As the world reels from the financial setbacks caused by the pandemic, inflation is expected to continue rising across several industries as a result.
The food sector will not be exempted from price hikes as news sources expect continued high food costs in 2024.
This year, you may already be eating out less as a result and meal prepping more, but with our coffers expected to be even tighter in the coming year, you’ll want to really stretch your grocery budget in 2024 to help cope with the global financial slump.
Here are some helpful ways to make the most of your money – and time – when shopping for food in 2024.
Buying in Bulk
Ten per cent of a product’s price accounts for the cost of packaging the item – items bundled in larger quantities use up lesser wrapping material, and therefore bulk goods cost slightly less.
Another reason is that supermarkets or grocery stores move products quickly to reduce the risk of wastage, time, and labour costs; so it makes sense for peddlers to get the most product they can in the shortest time possible.
With that, buying in bulk is typically cheaper, and you should consider getting your groceries at wholesale markets instead of retail shops for the best bang for your buck. Wholesale shops typically get their products at a much cheaper price, and the savings also carry over to the consumer as well.
Canned food, frozen ingredients, and dried goods are great items to buy in bulk as they store better at home
However, if you lack the storage space at home to stow away your ingredients, a good alternative is to opt for food that comes in larger packs. Take milk for example – a 2-litre jug can be about 3% cheaper than a 1L carton of the same milk. Those are some huge savings in the long run.
Keep an Eye Out for Discounts
A seasoned grocery shopper has developed a keen sense for discount seasons at a supermarket – it’s either that or they’re on social media a lot – and we say to learn from these shopping veterans.
Every year, you can look out for discounts when special occasions are in store – think festive periods, anniversaries, back-to-school season, and more.
You’ll find all sorts of necessities go for cheap to allow people to celebrate without breaking the bank.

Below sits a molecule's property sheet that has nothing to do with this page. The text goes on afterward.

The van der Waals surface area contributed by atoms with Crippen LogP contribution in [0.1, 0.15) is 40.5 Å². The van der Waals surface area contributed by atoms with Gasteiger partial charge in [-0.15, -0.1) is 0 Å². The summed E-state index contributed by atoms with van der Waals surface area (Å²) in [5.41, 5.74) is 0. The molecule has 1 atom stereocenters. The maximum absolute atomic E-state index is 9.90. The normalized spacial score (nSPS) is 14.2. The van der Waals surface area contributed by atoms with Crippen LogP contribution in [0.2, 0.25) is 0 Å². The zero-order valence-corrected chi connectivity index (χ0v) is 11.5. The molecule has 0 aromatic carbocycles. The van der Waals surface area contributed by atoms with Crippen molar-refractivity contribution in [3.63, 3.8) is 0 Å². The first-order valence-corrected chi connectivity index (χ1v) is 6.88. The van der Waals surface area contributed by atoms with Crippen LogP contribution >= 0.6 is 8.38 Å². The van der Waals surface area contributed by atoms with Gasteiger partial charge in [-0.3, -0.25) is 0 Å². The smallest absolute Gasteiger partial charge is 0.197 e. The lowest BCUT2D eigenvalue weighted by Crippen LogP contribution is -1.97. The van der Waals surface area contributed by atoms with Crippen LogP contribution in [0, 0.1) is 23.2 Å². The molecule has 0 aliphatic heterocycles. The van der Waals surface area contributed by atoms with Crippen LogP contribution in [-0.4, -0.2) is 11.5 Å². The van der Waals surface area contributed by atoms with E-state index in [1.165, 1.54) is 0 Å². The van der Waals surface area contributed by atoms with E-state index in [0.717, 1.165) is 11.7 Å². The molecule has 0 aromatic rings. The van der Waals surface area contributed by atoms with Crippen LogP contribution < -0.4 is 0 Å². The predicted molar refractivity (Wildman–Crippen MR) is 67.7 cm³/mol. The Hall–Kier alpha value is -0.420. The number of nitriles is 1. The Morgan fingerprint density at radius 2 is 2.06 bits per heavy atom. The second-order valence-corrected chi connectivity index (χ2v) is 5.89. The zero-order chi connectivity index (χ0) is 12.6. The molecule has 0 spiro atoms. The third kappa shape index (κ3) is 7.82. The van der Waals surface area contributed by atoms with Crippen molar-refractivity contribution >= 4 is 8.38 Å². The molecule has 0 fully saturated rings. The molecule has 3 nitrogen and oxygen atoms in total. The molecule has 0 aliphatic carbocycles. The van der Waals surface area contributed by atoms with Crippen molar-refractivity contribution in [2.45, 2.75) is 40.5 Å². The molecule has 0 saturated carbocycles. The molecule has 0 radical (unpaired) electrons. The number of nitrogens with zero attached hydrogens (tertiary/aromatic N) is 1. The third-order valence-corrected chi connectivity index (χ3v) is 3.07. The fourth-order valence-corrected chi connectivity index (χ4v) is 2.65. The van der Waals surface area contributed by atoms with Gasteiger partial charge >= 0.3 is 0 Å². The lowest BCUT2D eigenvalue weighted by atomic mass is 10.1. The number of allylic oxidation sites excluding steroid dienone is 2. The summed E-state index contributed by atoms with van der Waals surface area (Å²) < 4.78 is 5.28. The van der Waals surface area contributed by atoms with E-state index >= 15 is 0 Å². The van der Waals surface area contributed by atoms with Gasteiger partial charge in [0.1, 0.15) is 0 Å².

And then there are clearance sales which are more unpredictable – for food items, you can usually find a stockpile of products that are nearing their best-before dates located at the entrance or the checkout iles.
But before you scoff at this seemingly unwanted merchandise, items like canned food, dried seasonings, and frozen ingredients are still safe to eat past their best-before indicators. These dates are printed on to suggest the timeframe for which the consumables retain the best taste, texture, and nutritional value.
However, do keep an eye out for canned items with sharp dents as there may be small holes that allow bacteria to enter. Otherwise, supermarket discount bins are a treasure trove of cheap, but great groceries!
Buy Generic / Local Brands
As the adage goes, “Don’t be as picky as a cat at a seafood market” – while it may be tempting to go for that fancier-looking tub of peanut butter, the much cheaper, plainly packaged home brand alternative is surprisingly just as good.
If you’ve never tried home-brand items before, you can start small by swapping out a few non-essential items such as snacks or instant coffee with generic ones; just to see if you like them.
When you realise they don’t taste all that different from their more well-marketed counterparts, you can start adding more house-name products such as bread, spices, and milk into your shopping cart.
You’ll find that your haul, although looks just as plentiful as before, now costs just a fraction!
Shop Twice a Month
Cooking at home takes a lot of planning – you have to consider what to make, what ingredients you have and what items you need to buy, and you have to factor in your budget as well.
With so much mental acrobatics taking place, shopping for groceries weekly can feel burdensome after a while.
To remedy this, try shopping once every two weeks instead – you get plenty of time to fill your shopping list, and also plan a more diverse meal plan for you and your family.
This is where bulk buying plays a key role in helping you save money since you’ll need more food to last 14 days. Frozen foods and canned goods are godsend for routines like this; just make sure you have enough storage space at home. Otherwise, if you have a mom-and-pop store within walking distance, you can get cheaper items like sugar, dairy, and produce every week.
Trying to go even further by shopping only once a month may be too restrictive for some as fresh produce won’t last that long even when refrigerated. So, a fortnightly routine is a sweet spot regardless of whether you live near or far from your favourite supermarket.
Planning is Key
Mapping out your shopping list and meal plan is crucial in staying within your shopping budget. Planning can help you reduce impulse buying as well (but go ahead and treat yourself once in a while, because you deserve it).
And with a proper strategy in place, incorporating the rest of our money-saving tips above will set you on your way to having great meals every day, for a lot less!